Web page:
The Great Gatsby
Chapter By chapter Plan
In chapter 1 of Fitzgerald's tragic novel 'The Great Gatsby', Nick Carraway is introduced as the homodigetic narrator in the novel. This chapter sets the scene of the novel as Nick is characterised through the use of his back story and details of his family, furthermore the chapter highlights the prejudices in 1920's American society which is evident when Nick visits the Buchanan's home for dinner. The opening of the novel, refers to how 'Gatsby turned out all right at the end' this along with the symbolic image of him staring out at the green light, creates the enigmatic Gatsby who is the novels narrative hook.
Nick's narrative = 'Gatsby turned out all right at the end' & 'what foul dust floated in the wake of his dream' 'abortive sorrows and short-winded elations of men' Gatsby success brings about 'foul dust' possibly resentment from those who lack wealth and status (George Wilson) Foreshadowing his death? As well as resentment from East Egger’s as he rose to the top with new money.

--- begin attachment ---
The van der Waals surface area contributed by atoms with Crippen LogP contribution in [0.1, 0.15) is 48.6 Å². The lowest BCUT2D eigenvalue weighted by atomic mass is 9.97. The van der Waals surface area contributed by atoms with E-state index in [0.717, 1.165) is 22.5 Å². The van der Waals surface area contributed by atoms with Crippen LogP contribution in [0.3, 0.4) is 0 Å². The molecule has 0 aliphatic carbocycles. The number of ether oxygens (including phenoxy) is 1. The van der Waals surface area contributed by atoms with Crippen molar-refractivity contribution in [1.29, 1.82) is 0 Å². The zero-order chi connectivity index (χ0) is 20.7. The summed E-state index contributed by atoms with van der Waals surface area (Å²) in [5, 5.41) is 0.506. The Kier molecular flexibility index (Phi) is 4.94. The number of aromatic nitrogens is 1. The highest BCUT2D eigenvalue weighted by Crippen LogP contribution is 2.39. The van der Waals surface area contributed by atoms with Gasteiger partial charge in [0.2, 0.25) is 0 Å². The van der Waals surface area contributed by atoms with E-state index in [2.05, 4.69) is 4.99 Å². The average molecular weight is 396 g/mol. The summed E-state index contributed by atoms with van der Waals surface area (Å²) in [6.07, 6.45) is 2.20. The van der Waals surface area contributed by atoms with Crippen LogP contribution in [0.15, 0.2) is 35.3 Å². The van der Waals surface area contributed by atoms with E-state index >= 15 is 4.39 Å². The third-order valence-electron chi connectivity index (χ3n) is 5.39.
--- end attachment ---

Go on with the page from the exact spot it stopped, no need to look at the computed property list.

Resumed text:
How Gatsby is disillusioned by 'Short-winded elations of men', the euphoric feeling of success.
–Structure of present tense into retrospective- highlights the cyclical structure of the novel. Narrative frame of the novel suggests its tragic element as from the beginning Gatsby is doomed.
Setting of Buchanan's home = characterise Tom and Daisy & characterise 1920's America
'A breeze blew through the room, blew curtains in at one end and out the other' – Symbolic of the changing nature of Tom's wealthy lifestyle.
'the only completely stationary object in the room was an enormous couch' – a large piece of furniture, however it shows how Tom is afraid of commitment evidenced by his affair with Myrtle.
'The front was broken by a line of French windows, glowing now with the reflected gold and wide open to the warm windy afternoon'- French windows = classical look referencing...